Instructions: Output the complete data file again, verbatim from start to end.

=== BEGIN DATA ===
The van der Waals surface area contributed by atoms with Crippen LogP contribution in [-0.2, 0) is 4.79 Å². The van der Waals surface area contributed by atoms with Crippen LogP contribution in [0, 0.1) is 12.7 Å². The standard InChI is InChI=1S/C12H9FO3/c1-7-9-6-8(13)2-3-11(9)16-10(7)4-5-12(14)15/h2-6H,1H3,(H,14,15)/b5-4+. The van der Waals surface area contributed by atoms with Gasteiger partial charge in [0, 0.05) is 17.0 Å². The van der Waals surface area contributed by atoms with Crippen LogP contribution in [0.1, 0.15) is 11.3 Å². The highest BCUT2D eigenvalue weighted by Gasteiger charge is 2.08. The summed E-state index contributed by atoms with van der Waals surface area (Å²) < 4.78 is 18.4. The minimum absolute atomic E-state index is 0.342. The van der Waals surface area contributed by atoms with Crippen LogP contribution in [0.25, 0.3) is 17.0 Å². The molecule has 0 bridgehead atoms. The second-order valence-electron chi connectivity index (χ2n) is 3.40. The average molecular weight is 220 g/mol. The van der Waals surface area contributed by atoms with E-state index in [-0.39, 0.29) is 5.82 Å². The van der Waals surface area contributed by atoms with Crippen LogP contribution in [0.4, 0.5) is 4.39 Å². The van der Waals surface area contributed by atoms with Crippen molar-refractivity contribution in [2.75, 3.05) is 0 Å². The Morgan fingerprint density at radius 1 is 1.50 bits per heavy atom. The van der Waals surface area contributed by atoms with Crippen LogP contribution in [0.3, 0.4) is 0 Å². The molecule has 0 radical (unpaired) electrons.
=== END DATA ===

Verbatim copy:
The van der Waals surface area contributed by atoms with Crippen LogP contribution in [-0.2, 0) is 4.79 Å². The van der Waals surface area contributed by atoms with Crippen LogP contribution in [0, 0.1) is 12.7 Å². The standard InChI is InChI=1S/C12H9FO3/c1-7-9-6-8(13)2-3-11(9)16-10(7)4-5-12(14)15/h2-6H,1H3,(H,14,15)/b5-4+. The van der Waals surface area contributed by atoms with Gasteiger partial charge in [0, 0.05) is 17.0 Å². The van der Waals surface area contributed by atoms with Crippen LogP contribution in [0.1, 0.15) is 11.3 Å². The highest BCUT2D eigenvalue weighted by Gasteiger charge is 2.08. The summed E-state index contributed by atoms with van der Waals surface area (Å²) < 4.78 is 18.4. The minimum absolute atomic E-state index is 0.342. The van der Waals surface area contributed by atoms with Crippen LogP contribution in [0.25, 0.3) is 17.0 Å². The molecule has 0 bridgehead atoms. The second-order valence-electron chi connectivity index (χ2n) is 3.40. The average molecular weight is 220 g/mol. The van der Waals surface area contributed by atoms with E-state index in [-0.39, 0.29) is 5.82 Å². The van der Waals surface area contributed by atoms with Crippen LogP contribution in [0.4, 0.5) is 4.39 Å². The van der Waals surface area contributed by atoms with Crippen molar-refractivity contribution in [2.75, 3.05) is 0 Å². The Morgan fingerprint density at radius 1 is 1.50 bits per heavy atom. The van der Waals surface area contributed by atoms with Crippen LogP contribution in [0.3, 0.4) is 0 Å². The molecule has 0 radical (unpaired) electrons.